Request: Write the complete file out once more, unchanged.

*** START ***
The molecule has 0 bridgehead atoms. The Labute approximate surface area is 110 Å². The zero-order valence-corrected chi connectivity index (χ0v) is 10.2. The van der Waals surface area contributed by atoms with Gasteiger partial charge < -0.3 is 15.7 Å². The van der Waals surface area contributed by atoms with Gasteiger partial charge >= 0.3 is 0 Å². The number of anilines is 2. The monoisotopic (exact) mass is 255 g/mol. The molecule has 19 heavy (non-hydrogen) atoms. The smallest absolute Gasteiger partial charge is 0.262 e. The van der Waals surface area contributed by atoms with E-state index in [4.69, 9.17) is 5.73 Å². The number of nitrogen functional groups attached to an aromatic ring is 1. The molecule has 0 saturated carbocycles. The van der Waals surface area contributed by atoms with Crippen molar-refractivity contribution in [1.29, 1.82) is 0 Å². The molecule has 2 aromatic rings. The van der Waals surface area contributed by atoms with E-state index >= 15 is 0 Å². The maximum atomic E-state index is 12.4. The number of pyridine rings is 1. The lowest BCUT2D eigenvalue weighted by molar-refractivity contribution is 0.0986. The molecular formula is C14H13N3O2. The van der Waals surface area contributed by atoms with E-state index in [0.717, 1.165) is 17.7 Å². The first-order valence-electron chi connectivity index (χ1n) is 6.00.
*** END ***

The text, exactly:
The molecule has 0 bridgehead atoms. The Labute approximate surface area is 110 Å². The zero-order valence-corrected chi connectivity index (χ0v) is 10.2. The van der Waals surface area contributed by atoms with Gasteiger partial charge < -0.3 is 15.7 Å². The van der Waals surface area contributed by atoms with Gasteiger partial charge >= 0.3 is 0 Å². The number of anilines is 2. The monoisotopic (exact) mass is 255 g/mol. The molecule has 19 heavy (non-hydrogen) atoms. The smallest absolute Gasteiger partial charge is 0.262 e. The van der Waals surface area contributed by atoms with E-state index in [4.69, 9.17) is 5.73 Å². The number of nitrogen functional groups attached to an aromatic ring is 1. The molecule has 0 saturated carbocycles. The van der Waals surface area contributed by atoms with Crippen molar-refractivity contribution in [1.29, 1.82) is 0 Å². The molecule has 2 aromatic rings. The van der Waals surface area contributed by atoms with E-state index >= 15 is 0 Å². The maximum atomic E-state index is 12.4. The number of pyridine rings is 1. The lowest BCUT2D eigenvalue weighted by molar-refractivity contribution is 0.0986. The molecular formula is C14H13N3O2. The van der Waals surface area contributed by atoms with E-state index in [0.717, 1.165) is 17.7 Å². The first-order valence-electron chi connectivity index (χ1n) is 6.00.